The Pacific coastline is extended by the Azuero Peninsula and the Gulf of Panama and by numerous headlands and bays, whereas the largest embayment on the Caribbean side is Chiriquí Lagoon. The Pacific coastline is more indented and irregular, and its continental shelf is much wider than that on the Atlantic side. In addition, most of the republic’s more than 1,600 islands lie off its Pacific coast; they include the Perlas Archipelago (Pearl Islands) and the islands of Taboga, Cébaco, Parida, Jicarón, and Coiba, the largest. The principal archipelagoes off the Caribbean coast are those of Bocas del Toro and San Blas.

Spanish is the official and dominant language. The Spanish spoken in Panama is known as Panamanian Spanish. About 93 percent of the population speak Spanish as their first language. Many citizens who hold jobs at international levels, or at business corporations, speak both English and Spanish. Native languages, such as Ngäbere, are spoken throughout the country, mostly in their native territories. Over 400,000 Panamanians keep their native languages and customs.[75] Some new statistics show that as second language, English is spoken by 10 percent, French by 4 percent and Arabic by 1 percent.[76]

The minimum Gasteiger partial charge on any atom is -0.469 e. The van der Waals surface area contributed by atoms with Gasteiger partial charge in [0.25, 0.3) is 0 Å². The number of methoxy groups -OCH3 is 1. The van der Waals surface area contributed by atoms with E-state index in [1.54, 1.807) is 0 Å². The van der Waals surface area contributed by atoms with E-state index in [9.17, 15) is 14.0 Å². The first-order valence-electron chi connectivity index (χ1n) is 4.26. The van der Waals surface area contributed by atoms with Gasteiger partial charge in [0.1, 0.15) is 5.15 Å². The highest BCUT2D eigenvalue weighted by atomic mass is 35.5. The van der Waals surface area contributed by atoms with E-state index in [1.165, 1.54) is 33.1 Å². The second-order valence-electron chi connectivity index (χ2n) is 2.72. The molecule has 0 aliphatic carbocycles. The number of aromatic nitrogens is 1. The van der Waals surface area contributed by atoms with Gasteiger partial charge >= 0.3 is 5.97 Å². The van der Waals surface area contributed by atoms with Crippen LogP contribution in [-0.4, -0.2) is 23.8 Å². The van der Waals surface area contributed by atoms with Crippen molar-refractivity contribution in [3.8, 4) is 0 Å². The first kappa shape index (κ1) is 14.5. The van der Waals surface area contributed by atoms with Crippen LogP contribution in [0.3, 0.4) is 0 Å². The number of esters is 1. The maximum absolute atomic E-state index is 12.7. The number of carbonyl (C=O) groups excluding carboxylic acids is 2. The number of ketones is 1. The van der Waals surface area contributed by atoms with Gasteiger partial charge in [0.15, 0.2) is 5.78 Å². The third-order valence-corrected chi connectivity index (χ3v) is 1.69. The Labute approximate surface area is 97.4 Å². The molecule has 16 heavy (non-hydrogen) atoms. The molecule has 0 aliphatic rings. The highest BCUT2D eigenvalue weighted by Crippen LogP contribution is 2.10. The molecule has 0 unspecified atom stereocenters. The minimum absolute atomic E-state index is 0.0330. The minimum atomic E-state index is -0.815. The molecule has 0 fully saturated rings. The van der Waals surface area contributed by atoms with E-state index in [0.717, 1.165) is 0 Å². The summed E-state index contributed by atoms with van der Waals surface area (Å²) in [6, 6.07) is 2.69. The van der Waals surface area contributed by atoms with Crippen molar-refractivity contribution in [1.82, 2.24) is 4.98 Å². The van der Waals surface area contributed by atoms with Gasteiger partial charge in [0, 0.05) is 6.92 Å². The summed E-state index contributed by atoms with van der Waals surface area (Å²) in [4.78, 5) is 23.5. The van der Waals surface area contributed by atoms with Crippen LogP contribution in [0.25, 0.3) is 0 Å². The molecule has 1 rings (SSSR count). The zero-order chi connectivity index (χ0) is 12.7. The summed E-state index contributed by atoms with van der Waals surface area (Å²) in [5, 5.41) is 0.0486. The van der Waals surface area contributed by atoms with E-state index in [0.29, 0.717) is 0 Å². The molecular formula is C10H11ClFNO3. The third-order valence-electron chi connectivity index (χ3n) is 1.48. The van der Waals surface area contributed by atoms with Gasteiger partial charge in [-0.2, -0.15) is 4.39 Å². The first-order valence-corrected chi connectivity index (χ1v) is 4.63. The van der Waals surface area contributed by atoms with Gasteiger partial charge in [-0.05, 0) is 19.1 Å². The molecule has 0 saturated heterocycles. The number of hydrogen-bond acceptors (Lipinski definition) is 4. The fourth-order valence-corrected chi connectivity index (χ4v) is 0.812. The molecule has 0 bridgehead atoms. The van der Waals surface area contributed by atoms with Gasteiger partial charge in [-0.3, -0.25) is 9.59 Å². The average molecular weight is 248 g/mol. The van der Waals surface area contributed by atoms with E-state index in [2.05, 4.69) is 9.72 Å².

"This is a unique opportunity to test the effectiveness of leaktivism", said Micah White, co-founder of Occupy, "... the Panama Papers are being dissected via an unprecedented collaboration between hundreds of highly credible international journalists who have been working secretly for a year. This is the global professionalization of leaktivism. The days of WikiLeaks amateurism are over."[79]